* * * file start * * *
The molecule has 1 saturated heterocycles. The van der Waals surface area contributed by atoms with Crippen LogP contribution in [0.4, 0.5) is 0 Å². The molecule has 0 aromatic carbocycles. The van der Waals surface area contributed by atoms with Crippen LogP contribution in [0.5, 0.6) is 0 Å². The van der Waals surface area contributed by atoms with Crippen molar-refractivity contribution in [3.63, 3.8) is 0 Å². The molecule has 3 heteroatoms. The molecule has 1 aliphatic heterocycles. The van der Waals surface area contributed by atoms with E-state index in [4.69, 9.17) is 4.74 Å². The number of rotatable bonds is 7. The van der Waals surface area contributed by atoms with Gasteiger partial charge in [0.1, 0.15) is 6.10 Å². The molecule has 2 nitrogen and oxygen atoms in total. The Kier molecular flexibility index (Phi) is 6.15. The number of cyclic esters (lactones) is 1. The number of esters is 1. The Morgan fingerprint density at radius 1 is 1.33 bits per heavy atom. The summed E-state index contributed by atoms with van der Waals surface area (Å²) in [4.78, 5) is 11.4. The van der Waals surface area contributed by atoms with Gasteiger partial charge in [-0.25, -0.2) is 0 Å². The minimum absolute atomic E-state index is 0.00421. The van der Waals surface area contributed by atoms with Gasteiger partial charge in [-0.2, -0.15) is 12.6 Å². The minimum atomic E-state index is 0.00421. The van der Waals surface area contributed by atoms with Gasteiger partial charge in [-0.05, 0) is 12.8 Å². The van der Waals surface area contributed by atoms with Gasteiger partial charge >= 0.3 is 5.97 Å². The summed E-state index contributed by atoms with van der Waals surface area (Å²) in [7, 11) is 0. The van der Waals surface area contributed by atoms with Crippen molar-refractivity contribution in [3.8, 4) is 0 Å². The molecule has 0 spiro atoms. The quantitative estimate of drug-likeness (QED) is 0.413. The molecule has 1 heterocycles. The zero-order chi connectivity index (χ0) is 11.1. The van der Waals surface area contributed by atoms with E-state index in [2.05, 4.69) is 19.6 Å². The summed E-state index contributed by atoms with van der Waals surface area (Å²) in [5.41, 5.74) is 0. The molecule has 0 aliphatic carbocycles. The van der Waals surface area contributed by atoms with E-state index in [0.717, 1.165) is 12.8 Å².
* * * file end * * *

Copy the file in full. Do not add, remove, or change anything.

The molecule has 1 saturated heterocycles. The van der Waals surface area contributed by atoms with Crippen LogP contribution in [0.4, 0.5) is 0 Å². The molecule has 0 aromatic carbocycles. The van der Waals surface area contributed by atoms with Crippen LogP contribution in [0.5, 0.6) is 0 Å². The van der Waals surface area contributed by atoms with Crippen molar-refractivity contribution in [3.63, 3.8) is 0 Å². The molecule has 3 heteroatoms. The molecule has 1 aliphatic heterocycles. The van der Waals surface area contributed by atoms with E-state index in [4.69, 9.17) is 4.74 Å². The number of rotatable bonds is 7. The van der Waals surface area contributed by atoms with Gasteiger partial charge in [0.1, 0.15) is 6.10 Å². The molecule has 2 nitrogen and oxygen atoms in total. The Kier molecular flexibility index (Phi) is 6.15. The number of cyclic esters (lactones) is 1. The number of esters is 1. The Morgan fingerprint density at radius 1 is 1.33 bits per heavy atom. The summed E-state index contributed by atoms with van der Waals surface area (Å²) in [4.78, 5) is 11.4. The van der Waals surface area contributed by atoms with Gasteiger partial charge in [-0.25, -0.2) is 0 Å². The minimum absolute atomic E-state index is 0.00421. The van der Waals surface area contributed by atoms with Gasteiger partial charge in [-0.2, -0.15) is 12.6 Å². The minimum atomic E-state index is 0.00421. The van der Waals surface area contributed by atoms with Gasteiger partial charge in [-0.05, 0) is 12.8 Å². The van der Waals surface area contributed by atoms with Gasteiger partial charge >= 0.3 is 5.97 Å². The summed E-state index contributed by atoms with van der Waals surface area (Å²) in [7, 11) is 0. The van der Waals surface area contributed by atoms with Crippen molar-refractivity contribution in [3.8, 4) is 0 Å². The molecule has 0 spiro atoms. The quantitative estimate of drug-likeness (QED) is 0.413. The molecule has 1 heterocycles. The zero-order chi connectivity index (χ0) is 11.1. The van der Waals surface area contributed by atoms with E-state index in [2.05, 4.69) is 19.6 Å². The summed E-state index contributed by atoms with van der Waals surface area (Å²) in [5.41, 5.74) is 0. The molecule has 0 aliphatic carbocycles. The van der Waals surface area contributed by atoms with E-state index in [0.717, 1.165) is 12.8 Å².